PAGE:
I'm not a politician, which is something that I hope will be to my advantage with voters. As a voter I look for qualified people, and I hope that voters this year view me as qualified to do the hard work that is necessary in Washington, rather than try to identify me with other elected officials and the way they have done things in the past.
Ultimately, I am still a teacher and am at my best when having a discussion, not giving speeches, though I'm sure I will keep getting better at those. But no matter what happens --even if I win and serve a few terms - I will return to teaching at the university.
What's the most important reason that you're running for office?
I believe we should take opportunities to serve. I have committed myself to public service as a public university professor, and in order to restore or establish some essential values in this country - education, healthcare, and respect for each other.
We need someone who has the knowledge, experience, and qualifications to make intelligent and beneficial solutions that will have immediate effects on the quality of our lives. I think that I am that person; I'm not the only qualified person around, but the only person in this race to be able to do that.
What do you like to do in your free time?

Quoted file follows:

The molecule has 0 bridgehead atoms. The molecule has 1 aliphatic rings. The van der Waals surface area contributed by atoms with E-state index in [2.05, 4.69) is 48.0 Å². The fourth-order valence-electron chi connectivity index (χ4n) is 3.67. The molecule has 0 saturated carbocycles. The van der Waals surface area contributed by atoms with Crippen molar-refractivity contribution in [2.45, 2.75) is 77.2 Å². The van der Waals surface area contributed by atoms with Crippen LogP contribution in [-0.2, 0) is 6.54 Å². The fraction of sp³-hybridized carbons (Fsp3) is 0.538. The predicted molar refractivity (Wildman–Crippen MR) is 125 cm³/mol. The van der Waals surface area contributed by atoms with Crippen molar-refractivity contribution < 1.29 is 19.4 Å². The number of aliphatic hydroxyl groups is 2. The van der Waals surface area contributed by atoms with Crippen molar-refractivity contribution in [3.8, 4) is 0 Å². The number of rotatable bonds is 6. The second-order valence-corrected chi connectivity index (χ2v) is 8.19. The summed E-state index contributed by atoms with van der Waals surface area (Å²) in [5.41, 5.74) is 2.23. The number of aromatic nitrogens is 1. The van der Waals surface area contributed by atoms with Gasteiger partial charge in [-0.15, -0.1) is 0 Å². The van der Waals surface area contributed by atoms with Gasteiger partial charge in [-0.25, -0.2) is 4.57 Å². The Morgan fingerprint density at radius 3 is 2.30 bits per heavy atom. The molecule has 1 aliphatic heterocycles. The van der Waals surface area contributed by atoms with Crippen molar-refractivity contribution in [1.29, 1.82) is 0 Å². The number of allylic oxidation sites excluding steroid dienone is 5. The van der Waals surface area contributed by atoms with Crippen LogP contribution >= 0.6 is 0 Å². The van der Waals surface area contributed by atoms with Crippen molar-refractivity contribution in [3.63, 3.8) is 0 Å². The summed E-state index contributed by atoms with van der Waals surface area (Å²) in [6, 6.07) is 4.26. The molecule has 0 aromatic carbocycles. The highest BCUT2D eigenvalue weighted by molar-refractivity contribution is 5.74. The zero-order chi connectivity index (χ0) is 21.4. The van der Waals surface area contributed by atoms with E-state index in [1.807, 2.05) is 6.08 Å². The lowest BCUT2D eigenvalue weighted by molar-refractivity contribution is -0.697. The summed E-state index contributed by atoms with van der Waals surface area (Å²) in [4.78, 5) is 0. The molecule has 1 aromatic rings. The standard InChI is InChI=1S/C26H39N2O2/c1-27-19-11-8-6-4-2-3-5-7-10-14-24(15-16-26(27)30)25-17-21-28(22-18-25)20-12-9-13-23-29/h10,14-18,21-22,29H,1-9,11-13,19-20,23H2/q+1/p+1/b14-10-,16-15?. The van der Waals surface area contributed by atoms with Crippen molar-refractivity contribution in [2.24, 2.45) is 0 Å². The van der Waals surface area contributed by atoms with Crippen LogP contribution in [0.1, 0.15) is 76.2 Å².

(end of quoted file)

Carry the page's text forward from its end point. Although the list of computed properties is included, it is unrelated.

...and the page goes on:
I read, jog, play darts, and build things. Maybe less building new things and more constantly tinkering with, or fixing, things around my home. Right now I'm working on an extension of my backyard deck and some landscaping work to make that space more usable, and comfortable. Last year I gutted my kitchen and designed and installed a brand-new one. I honestly love working with my hands as much as I love the mental work of teaching and writing.
May is Teacher Appreciation Month! Tell us about a teacher that made a difference in your life...
I had a professor in college who saw potential in me that was entirely different than what I saw in myself. Upon reflection, I suppose she saw mea side of me that resembles my current self more than I could recognize 20 years ago. She was patient with the ideas and opinions I had because she seemed to know that I would leave those behind once I saw how reductive they were in a complicated world.
I hope that my students feel the same way with the advice I give them, and with the patience I show for their ideas - perhaps some of them will remember my help when they realize that the ideas we have when we are young change a lot over time.
This will be a tough one...favorite book of all-time and why?
That's an impossible question for me! Different books have influenced me or affected me in powerful ways in different times of my life. I will mention some of those authors, though: Zadie Smith, Nell Zink, Gabriel Garcia Marquez, Leo Tolstoy, Anton Chekov, and countless others. I read so much that I'm inevitably leaving something out.
One of the most interesting reading experiences I've had was reading Marcel Proust - the nature of his writing is not like other novels where the plot keeps you intrigued. There is no plot, only incredibly beautiful descriptions of life and objects and people. It took me over a year to read it (I read other novels at the same time) because often I opened it up, read a paragraph, and it was so moving or profound or vivid that I had to stop reading. That was enough for the day.
On the other hand, I'll sometimes pick up a regular mystery novel and enjoy the fun that it offers for a few hours.
What is your idea of the perfect pizza?
I favor the New York style thin/crispy crust, and fresh mozzarella cheese with a few flavorful vegetables. And basil, of course.